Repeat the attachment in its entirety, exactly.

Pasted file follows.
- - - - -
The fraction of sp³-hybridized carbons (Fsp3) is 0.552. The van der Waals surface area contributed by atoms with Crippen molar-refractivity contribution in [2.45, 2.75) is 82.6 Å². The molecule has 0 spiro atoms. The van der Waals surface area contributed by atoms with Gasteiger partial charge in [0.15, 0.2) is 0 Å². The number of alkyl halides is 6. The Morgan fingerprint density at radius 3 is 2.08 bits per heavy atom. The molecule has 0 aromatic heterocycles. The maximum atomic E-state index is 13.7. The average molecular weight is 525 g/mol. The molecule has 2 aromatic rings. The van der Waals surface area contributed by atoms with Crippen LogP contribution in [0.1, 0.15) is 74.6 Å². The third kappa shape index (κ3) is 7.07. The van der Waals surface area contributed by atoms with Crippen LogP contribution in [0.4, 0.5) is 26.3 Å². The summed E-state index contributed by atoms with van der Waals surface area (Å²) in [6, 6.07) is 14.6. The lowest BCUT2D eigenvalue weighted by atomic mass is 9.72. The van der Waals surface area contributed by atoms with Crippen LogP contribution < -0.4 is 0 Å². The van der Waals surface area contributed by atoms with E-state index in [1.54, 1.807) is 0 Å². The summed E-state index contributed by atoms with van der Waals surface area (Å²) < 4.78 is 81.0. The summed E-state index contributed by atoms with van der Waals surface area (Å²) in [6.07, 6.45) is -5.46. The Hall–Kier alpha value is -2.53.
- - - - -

The fraction of sp³-hybridized carbons (Fsp3) is 0.552. The van der Waals surface area contributed by atoms with Crippen molar-refractivity contribution in [2.45, 2.75) is 82.6 Å². The molecule has 0 spiro atoms. The van der Waals surface area contributed by atoms with Gasteiger partial charge in [0.15, 0.2) is 0 Å². The number of alkyl halides is 6. The Morgan fingerprint density at radius 3 is 2.08 bits per heavy atom. The molecule has 0 aromatic heterocycles. The maximum atomic E-state index is 13.7. The average molecular weight is 525 g/mol. The molecule has 2 aromatic rings. The van der Waals surface area contributed by atoms with Crippen LogP contribution in [0.1, 0.15) is 74.6 Å². The third kappa shape index (κ3) is 7.07. The van der Waals surface area contributed by atoms with Crippen LogP contribution in [0.4, 0.5) is 26.3 Å². The summed E-state index contributed by atoms with van der Waals surface area (Å²) in [6, 6.07) is 14.6. The lowest BCUT2D eigenvalue weighted by atomic mass is 9.72. The van der Waals surface area contributed by atoms with Crippen LogP contribution < -0.4 is 0 Å². The van der Waals surface area contributed by atoms with E-state index in [1.54, 1.807) is 0 Å². The summed E-state index contributed by atoms with van der Waals surface area (Å²) < 4.78 is 81.0. The summed E-state index contributed by atoms with van der Waals surface area (Å²) in [6.07, 6.45) is -5.46. The Hall–Kier alpha value is -2.53.